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‘Maniacal’ focus on China puts Trump aide out of mainstream

Updated: 
August 18, 2017 - 3:09am

WASHINGTON — White House adviser Steve Bannon isn’t alone in pondering America’s possibly generation-defining question about China’s emerging superpower status — but his call for an “economic war” puts him far outside the mainstream.

In an interview reflecting on some of his big-thinking projects, Bannon said the country should be “maniacally focused” on a confrontation with Beijing over who will be the global “hegemon” of the next 25 to 30 years. The former Breitbart News executive — who works steps from President Donald Trump in the West Wing — told The American Prospect that “the economic war with China is everything.”

For decades, American economists, military strategists and policymakers of all stripes have wrestled with how the United States and China, the world’s biggest and soon-to-be biggest economies, manage differences on trade and security. But no one in a position of power has adopted a strategy that entails the almost messianic zeal of Bannon’s world view.

For good reason, according to advocates of more measured approaches to dealing with China, who argue that an economic war would hurt everyone.

“Steve Bannon’s view is too simplistic and arrogant,” Seattle trade attorney William Perry declared, saying such talk “could get the U.S. in big trouble.” He said Bannon’s position is “built around the idea that the United States is the biggest market in the world and everybody has to kowtow to us.”

Bannon’s comments do reflect sentiments Trump himself has channeled on narrowing America’s vast trade deficit with China and bringing manufacturing jobs back home. They also underscore the ways in which the U.S. administration is in conflict with itself on China and other foreign policy issues.

Bannon was stunningly candid about purging rivals from the Defense and State departments who supposedly resist the tough trade line with China. And he contradicted Trump by calling his boss’ bluff on threatening to attack North Korea, saying there is no military solution to the nuclear standoff.

Bannon characterized the focus on North Korea as a “sideshow” to a more significant, U.S.-Chinese struggle for world control.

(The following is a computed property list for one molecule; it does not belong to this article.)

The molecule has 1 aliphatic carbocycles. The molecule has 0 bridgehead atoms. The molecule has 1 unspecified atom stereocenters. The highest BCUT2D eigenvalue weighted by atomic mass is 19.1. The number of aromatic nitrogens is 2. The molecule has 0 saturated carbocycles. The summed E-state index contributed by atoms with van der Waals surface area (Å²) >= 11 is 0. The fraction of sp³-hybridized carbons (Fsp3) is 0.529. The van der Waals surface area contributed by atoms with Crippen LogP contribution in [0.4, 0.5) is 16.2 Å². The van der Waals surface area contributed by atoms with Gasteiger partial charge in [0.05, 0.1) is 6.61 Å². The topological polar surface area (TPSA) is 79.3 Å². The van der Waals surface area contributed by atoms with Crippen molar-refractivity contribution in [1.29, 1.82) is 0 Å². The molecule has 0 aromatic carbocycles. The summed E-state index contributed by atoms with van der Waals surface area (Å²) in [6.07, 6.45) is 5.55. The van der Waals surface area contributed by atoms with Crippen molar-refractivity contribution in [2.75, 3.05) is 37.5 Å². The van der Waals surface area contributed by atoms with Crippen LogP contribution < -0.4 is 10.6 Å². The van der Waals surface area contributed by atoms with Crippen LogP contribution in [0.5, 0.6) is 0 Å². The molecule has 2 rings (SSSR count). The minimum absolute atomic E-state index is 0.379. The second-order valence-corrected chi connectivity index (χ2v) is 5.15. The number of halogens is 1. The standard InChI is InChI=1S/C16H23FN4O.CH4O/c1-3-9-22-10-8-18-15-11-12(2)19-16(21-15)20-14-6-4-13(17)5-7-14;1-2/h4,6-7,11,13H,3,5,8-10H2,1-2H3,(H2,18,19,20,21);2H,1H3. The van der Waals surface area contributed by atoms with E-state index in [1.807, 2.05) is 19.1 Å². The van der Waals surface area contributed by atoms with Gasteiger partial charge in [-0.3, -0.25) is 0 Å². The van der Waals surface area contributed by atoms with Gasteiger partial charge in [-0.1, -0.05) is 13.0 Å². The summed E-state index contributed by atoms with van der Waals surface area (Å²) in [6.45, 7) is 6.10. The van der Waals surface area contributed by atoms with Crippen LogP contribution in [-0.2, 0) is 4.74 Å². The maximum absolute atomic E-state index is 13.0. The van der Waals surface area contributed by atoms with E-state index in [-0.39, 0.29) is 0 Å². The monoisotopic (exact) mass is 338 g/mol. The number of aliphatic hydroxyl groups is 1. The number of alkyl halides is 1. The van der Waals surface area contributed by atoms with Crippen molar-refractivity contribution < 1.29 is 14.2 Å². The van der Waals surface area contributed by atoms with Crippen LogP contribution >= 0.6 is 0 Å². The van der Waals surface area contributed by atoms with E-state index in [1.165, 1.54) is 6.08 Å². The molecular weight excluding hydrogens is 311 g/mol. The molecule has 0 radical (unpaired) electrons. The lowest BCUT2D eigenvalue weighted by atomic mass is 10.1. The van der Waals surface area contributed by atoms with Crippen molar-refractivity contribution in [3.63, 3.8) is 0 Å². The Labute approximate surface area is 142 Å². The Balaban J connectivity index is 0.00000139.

Past U.S. administrations, Republican and Democrat, have cooperated with China since it initiated market-opening reforms more than three decades ago. The Clinton administration, for example, supported China’s World Trade Organization entry in 2001.

But as China’s economic and military might has grown, hopes it would open its markets and play by WTO rules like other rising economies have receded. U.S. views have hardened.

While American consumers have benefited from cheaper Chinese-made goods, the imports have caused massive U.S. trade deficits. Last year, for instance, America’s trade gap in goods with China was $347 billion. That represented nearly half the U.S. trade deficit with the entire world.

Researchers from the Massachusetts Institute of Technology, the University of Zurich and the University of California, San Diego, found the U.S. lost 2.4 million jobs from 1999 to 2011 because of Chinese import competition. For Americans, that is the biggest concern and one Trump tapped into among blue-collar voters, at Bannon’s urging.

Of his economic war with China, Bannon said: “We have to be maniacally focused on that. If we continue to lose it, we’re five years away, I think, ten years at the most, of hitting an inflection point from which we’ll never be able to recover.”

Such doom-and-gloom talk may be getting Trump’s receptive ear. His administration has recently dusted off some little-used trade weapons, starting a process that could lead to penalties on Chinese steel and aluminum imports. On Monday, Trump announced the U.S. is investigating China for allegedly stealing American technology and intellectual property.

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